Till There Was You
(With The Beatles, 1963)
Paul McCartney’s sense of musical tradition is often seen as evidence of his tendency towards blandness and sentimentality. But this sensibility – when balanced with his many other qualities – was an important part of the Beatles’ appeal. It increased the scope of their music, taking it to places where others feared to tread, and Sgt Pepper would have been impossible without their willingness to experiment with all kinds of musical genres. This beautifully understated interpretation of Meredith Willson’s Broadway show tune sees Paul at his most controlled.
Don’t Bother Me
(With The Beatles, 1963)
The first George Harrison composition to appear on record, and one of the best. His typically deadpan voice is perfectly suited to this idiosyncratic but hypnotic tune.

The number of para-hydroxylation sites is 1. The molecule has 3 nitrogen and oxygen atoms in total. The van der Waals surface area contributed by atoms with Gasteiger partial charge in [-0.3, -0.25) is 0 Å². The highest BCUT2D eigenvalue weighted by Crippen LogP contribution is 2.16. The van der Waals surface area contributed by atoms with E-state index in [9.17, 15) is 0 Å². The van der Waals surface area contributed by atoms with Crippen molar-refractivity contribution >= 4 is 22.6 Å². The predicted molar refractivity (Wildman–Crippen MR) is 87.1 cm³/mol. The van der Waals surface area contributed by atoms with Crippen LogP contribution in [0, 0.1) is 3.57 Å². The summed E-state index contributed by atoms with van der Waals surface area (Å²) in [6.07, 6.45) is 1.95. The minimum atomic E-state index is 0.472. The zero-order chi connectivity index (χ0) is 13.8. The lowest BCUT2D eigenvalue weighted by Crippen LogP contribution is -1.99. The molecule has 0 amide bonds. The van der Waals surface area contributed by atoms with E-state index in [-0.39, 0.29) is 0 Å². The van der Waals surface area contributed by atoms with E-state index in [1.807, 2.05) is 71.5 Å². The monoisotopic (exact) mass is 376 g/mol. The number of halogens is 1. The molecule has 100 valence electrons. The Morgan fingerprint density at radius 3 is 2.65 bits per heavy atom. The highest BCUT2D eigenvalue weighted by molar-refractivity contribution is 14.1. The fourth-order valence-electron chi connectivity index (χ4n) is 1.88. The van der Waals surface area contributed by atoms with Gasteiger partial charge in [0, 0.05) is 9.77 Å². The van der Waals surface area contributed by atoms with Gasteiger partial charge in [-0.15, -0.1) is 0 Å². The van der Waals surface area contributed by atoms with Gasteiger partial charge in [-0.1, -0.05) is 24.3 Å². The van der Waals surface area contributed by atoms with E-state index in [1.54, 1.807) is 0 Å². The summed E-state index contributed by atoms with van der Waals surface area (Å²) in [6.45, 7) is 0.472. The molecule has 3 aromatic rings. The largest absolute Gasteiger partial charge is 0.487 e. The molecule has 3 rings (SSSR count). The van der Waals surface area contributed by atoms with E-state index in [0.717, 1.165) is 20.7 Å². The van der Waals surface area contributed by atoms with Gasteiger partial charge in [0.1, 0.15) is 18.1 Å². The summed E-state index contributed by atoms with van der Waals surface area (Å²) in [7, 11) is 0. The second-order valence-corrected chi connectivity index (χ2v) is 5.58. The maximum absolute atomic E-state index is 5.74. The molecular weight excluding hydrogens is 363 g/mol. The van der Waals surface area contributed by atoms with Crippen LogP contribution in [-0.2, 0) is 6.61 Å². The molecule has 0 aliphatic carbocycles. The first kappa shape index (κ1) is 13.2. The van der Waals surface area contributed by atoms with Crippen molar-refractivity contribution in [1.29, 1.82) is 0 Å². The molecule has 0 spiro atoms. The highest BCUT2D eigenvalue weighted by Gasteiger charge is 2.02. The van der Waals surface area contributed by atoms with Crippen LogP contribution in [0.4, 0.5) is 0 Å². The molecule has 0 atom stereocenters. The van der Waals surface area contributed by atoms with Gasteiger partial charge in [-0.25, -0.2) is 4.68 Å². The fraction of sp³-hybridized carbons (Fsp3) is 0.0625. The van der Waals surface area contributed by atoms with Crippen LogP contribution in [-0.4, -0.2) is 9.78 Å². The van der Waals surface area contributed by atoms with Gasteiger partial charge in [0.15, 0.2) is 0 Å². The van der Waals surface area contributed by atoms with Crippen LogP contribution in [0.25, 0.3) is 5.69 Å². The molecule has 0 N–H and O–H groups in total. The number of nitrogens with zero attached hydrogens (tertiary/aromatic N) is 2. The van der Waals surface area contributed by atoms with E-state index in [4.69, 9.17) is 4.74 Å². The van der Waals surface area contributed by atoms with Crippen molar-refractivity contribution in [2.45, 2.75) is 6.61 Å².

I’ll Be Back
(A Hard Day’s Night, 1964)
A downbeat ending to the album-of-the-film-of-Beatlemania. Though structurally unconventional, it appears completely natural – a feature of Lennon’s most interesting compositions. Had it appeared a year later, it might have received the attention it deserves.
Every Little Thing
(Beatles For Sale, 1964)
Sung by Lennon, and melodically and lyrically a typical Lennon song. All of which shows how wrong you can be, as it was in fact a McCartney composition, written as a prospective single. Eventually consigned to side two of one of their least regarded albums, it has remained there ever since.
You Won’t See Me
(Rubber Soul, 1965)
The nonchalance of the performance is in marked contrast to the desperation of the subject matter – and the result is wonderful. Classic mid-period Fab Four: the cool “ooh-la-la-las” of the backing singers are a Beatle-ism every bit as recognisable as the enthusiastic “yeah, yeahs” and “ooohs” of two years earlier. Steve Harley would use the same device to profitable effect a decade later on his smash Make Me Smile (Come Up and See Me).